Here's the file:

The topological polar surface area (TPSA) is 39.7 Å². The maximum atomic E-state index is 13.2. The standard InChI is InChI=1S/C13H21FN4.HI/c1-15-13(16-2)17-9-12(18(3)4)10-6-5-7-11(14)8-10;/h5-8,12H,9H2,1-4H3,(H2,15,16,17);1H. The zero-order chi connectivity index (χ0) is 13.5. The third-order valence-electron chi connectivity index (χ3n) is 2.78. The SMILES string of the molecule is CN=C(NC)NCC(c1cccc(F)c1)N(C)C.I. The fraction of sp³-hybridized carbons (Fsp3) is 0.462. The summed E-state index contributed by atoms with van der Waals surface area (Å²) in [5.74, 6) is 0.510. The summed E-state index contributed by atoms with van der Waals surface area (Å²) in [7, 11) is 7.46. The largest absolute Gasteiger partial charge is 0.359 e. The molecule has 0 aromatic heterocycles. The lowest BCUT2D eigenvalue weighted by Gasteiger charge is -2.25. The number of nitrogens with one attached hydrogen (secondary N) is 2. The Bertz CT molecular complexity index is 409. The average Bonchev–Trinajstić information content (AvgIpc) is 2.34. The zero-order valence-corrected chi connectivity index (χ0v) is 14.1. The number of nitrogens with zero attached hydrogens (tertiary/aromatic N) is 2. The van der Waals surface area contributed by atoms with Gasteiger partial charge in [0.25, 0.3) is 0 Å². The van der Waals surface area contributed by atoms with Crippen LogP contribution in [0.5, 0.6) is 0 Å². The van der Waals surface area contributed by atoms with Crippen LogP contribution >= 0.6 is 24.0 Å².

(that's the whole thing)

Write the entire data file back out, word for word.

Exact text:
The topological polar surface area (TPSA) is 39.7 Å². The maximum atomic E-state index is 13.2. The standard InChI is InChI=1S/C13H21FN4.HI/c1-15-13(16-2)17-9-12(18(3)4)10-6-5-7-11(14)8-10;/h5-8,12H,9H2,1-4H3,(H2,15,16,17);1H. The zero-order chi connectivity index (χ0) is 13.5. The third-order valence-electron chi connectivity index (χ3n) is 2.78. The SMILES string of the molecule is CN=C(NC)NCC(c1cccc(F)c1)N(C)C.I. The fraction of sp³-hybridized carbons (Fsp3) is 0.462. The summed E-state index contributed by atoms with van der Waals surface area (Å²) in [5.74, 6) is 0.510. The summed E-state index contributed by atoms with van der Waals surface area (Å²) in [7, 11) is 7.46. The largest absolute Gasteiger partial charge is 0.359 e. The molecule has 0 aromatic heterocycles. The lowest BCUT2D eigenvalue weighted by Gasteiger charge is -2.25. The number of nitrogens with one attached hydrogen (secondary N) is 2. The Bertz CT molecular complexity index is 409. The average Bonchev–Trinajstić information content (AvgIpc) is 2.34. The zero-order valence-corrected chi connectivity index (χ0v) is 14.1. The number of nitrogens with zero attached hydrogens (tertiary/aromatic N) is 2. The van der Waals surface area contributed by atoms with Gasteiger partial charge in [0.25, 0.3) is 0 Å². The van der Waals surface area contributed by atoms with Crippen LogP contribution in [0.5, 0.6) is 0 Å². The van der Waals surface area contributed by atoms with Crippen LogP contribution >= 0.6 is 24.0 Å².